Startup Oxide has delivered a rack-level system providing cloud-style computing on premises as its first commercial product.
Oxide was founded in September 2019 by datacenter heavyweights CTO Bryan Cantrill, CPO Jessie Frazzelle, and CEO Steve Tuck. It has had three funding rounds to date: A $20 million seed round in 2019; a $30 million A-round in September 2022; and a $44 million continuation A-round this month that coincides with its first product launch. All the rounds were led by Eclipse Ventures.
Cantrill was CTO at Joyent and distinguished engineer at Sun Microsystems/ Oracle before that. Frazelle, who left in July 2022 to co-found KittyCAD, was a software engineer at Docker, Mesosphere, Google, Microsoft, and GitHub. Tuck was president and COO at software and services company Joyent, also SVP worldwide sales, and held sales roles at Dell before that.
Oxide’s purpose is to build what it calls a commercial cloud computer, a cloud-scale and cloud-style rack-level, on-premises computing system.
The Oxide cloud computer combines compute, storage, and networking elements as sleds in a plug-and-play rack. It includes the open source software needed to build, run, and operate a cloud-like infrastructure.
This software includes a Propolis hypervisor, a Nexus control plane, Crucible distributed block storage system, IAM (Identity and access management), and OPTE (Oxide Packet Transformation Engine) self-service network fabric. The software is anchored to a hardware root of trust.
The distributed block storage is based on OpenZFS and has configurable capacity and IOPS per volume. Volume size can be scaled upon demand. It has redundancy for high availability. It can integrate with external storage across a network link. Crucible provides instantaneous, point-in-time virtual snapshots for recovery and off-rail backup.
Oxide says OpenZFS checksums and scrubs all data for early failure detection. Virtual disks constantly validate the integrity of user data, correcting failures as they are discovered. There is automated rebalancing of data to preserve redundancy in the event of drive or sled removal.
Pools of resources are available either through APIs, a CLI, or a web-based UI.
Each sled contains an AMD processor, DRAM, and NVMe SSD storage. Each sled is slid into place and needs no wiring, we’re told. There can be 16, 24, or 32 sleds in a delivered rack. A compute sled has an AMD Milan EPYC 64-core CPU, 16 x DDR4 DIMM slots providing 512GiB or 1TiB of memory, and up to 10 x U.2 NVMe 3.2TB (2.91 TiB) SSDs. That provides a maximum of 32 x 32 TB – 1,024 TB of raw storage capacity. There is 100 GbE link to the rack’s network switch.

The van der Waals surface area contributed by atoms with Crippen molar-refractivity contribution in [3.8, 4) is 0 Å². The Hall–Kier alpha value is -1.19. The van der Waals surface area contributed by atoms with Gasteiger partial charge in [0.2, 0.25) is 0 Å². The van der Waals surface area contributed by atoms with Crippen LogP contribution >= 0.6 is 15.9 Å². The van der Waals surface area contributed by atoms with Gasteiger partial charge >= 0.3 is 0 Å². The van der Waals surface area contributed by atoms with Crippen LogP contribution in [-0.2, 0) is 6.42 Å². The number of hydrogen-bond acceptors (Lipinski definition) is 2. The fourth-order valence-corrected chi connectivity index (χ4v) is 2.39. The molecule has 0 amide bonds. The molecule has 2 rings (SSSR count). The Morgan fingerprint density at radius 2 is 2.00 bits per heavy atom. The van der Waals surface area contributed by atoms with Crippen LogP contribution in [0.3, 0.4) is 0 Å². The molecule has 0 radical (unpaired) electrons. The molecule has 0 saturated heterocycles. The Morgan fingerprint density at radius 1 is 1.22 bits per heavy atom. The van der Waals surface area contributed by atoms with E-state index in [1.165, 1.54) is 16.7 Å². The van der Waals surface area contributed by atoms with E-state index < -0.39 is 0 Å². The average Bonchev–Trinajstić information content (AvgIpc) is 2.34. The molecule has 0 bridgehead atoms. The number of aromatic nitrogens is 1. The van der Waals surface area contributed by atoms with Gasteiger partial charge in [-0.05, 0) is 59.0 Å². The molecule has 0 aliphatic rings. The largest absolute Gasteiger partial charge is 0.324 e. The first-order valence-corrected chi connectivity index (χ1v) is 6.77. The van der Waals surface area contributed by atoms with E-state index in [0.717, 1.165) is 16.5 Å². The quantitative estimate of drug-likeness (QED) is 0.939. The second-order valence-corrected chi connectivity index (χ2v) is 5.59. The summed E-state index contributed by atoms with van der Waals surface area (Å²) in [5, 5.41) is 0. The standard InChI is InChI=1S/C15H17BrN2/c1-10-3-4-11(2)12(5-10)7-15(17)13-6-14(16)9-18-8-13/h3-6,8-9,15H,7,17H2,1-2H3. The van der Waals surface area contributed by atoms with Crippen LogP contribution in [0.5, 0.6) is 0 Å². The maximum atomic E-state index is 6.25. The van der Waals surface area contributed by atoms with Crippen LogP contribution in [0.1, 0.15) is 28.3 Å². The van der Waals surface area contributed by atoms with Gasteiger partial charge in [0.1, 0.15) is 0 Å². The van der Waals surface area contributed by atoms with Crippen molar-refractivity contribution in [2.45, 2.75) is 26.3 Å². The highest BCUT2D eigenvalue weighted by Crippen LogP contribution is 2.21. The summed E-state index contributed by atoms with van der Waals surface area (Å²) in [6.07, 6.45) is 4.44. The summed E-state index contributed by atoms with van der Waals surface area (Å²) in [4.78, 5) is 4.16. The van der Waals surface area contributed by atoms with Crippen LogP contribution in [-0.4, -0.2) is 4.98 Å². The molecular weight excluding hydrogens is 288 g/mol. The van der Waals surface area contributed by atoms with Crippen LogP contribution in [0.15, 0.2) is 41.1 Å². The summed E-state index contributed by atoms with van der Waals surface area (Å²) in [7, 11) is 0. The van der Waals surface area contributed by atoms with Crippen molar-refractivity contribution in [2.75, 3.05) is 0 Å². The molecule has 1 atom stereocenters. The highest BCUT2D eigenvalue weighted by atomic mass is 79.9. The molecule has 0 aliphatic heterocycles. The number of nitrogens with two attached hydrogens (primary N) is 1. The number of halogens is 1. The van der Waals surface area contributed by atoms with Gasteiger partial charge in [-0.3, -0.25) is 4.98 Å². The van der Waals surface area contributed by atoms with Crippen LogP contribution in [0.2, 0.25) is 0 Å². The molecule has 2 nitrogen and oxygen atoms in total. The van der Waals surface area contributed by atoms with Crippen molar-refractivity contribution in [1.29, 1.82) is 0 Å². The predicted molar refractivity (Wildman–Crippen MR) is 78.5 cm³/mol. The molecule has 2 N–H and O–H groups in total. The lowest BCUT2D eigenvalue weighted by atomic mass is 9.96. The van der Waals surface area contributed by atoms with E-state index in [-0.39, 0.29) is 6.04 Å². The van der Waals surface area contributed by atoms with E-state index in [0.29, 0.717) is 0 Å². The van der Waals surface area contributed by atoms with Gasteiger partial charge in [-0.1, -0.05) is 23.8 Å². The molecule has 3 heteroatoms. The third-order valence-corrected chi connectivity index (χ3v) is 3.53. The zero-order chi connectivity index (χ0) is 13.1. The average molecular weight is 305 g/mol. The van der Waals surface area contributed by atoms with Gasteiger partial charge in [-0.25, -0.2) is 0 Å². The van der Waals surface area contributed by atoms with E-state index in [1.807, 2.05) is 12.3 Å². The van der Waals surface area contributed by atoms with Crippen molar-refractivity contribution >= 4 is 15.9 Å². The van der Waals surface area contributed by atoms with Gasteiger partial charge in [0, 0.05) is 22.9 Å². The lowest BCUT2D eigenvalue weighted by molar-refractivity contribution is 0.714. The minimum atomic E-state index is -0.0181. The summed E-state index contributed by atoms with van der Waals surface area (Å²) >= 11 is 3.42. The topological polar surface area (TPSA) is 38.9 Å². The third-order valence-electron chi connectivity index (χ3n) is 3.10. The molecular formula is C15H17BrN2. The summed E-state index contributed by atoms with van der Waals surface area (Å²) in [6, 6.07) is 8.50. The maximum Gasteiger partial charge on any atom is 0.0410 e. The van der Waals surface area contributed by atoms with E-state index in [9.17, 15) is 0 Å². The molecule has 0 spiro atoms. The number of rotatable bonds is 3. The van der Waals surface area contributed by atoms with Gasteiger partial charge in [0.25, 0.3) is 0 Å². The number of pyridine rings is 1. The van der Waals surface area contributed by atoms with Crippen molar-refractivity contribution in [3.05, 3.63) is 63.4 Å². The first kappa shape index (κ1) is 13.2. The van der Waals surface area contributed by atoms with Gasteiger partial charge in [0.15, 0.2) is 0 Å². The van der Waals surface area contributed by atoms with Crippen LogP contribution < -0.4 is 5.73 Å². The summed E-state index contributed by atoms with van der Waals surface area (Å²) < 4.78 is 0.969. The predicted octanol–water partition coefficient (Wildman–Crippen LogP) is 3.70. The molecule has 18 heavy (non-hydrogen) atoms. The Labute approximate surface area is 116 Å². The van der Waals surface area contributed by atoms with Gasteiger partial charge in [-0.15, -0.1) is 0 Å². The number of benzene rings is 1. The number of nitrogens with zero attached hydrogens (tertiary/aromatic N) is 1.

There are two network switches. Each has an Intel Tofino 2 processor with 6.4 Tbps throughput and 232 x 40/100/200 GBASE QSFP-28 uplink ports and 32 x 100 GBASE-KR4 backplane ports.
The rack switch has parts for three networks: An up to 12 Tbps programmable Ethernet ASIC, a secondary GigE switch ASIC, and an FPGA driving a proprietary low-level protocol for board control of other systems in the rack. It is connected via a PCIe link to a compute node for management.
The rear of the rack has a DC busbar and a cabled backplane with blindmated networking. This means self-aligning connectors slide or snap into position as a sled is installed in the rack. There are no power or network cables to plug or unplug.
A blog by Cantrill says:
- Cloud computing is the future of all computing infrastructure.
- The computer that runs the cloud should be able to be purchased and not merely rented.
- Building a cloud computer necessitates a rack-level approach – and the co-design of both hardware and software.
In his view, “the rental-only model for the cloud is not sustainable.” A cloud computer has to be rack-scale and “one must break out of the shackles of the 1U or 2U server, and really think about the rack as the unit of design.”
That helps explain the blindmating. ”This is a domain in which we have leapfrogged the hyperscalers, who (for their own legacy reasons) don’t do it this way,” he says.
Oxide claims its rack is up to 35 percent more energy efficient than traditional server racks.
The Oxide rack ships with everything installed and can be set up in around four hours. Customers can use Kubernetes or cloud software tools like Terraform to deploy and configure workloads.
Customers are said to include a US federal agency, the Idaho National Laboratory, and a financial services business. Several Fortune 1,000 companies are said to be interested.
In effect Oxide wants to replace Dell, HPE, and Supermicro on-premises racks with its own hyperconverged infrastructure rack with built-in public cloud facilities. The Oxide rack uses less power and is far easier to own, operate, and run from a hardware and a software sense than traditional server and HCI racks, Oxide says.
Download a specification sheet here.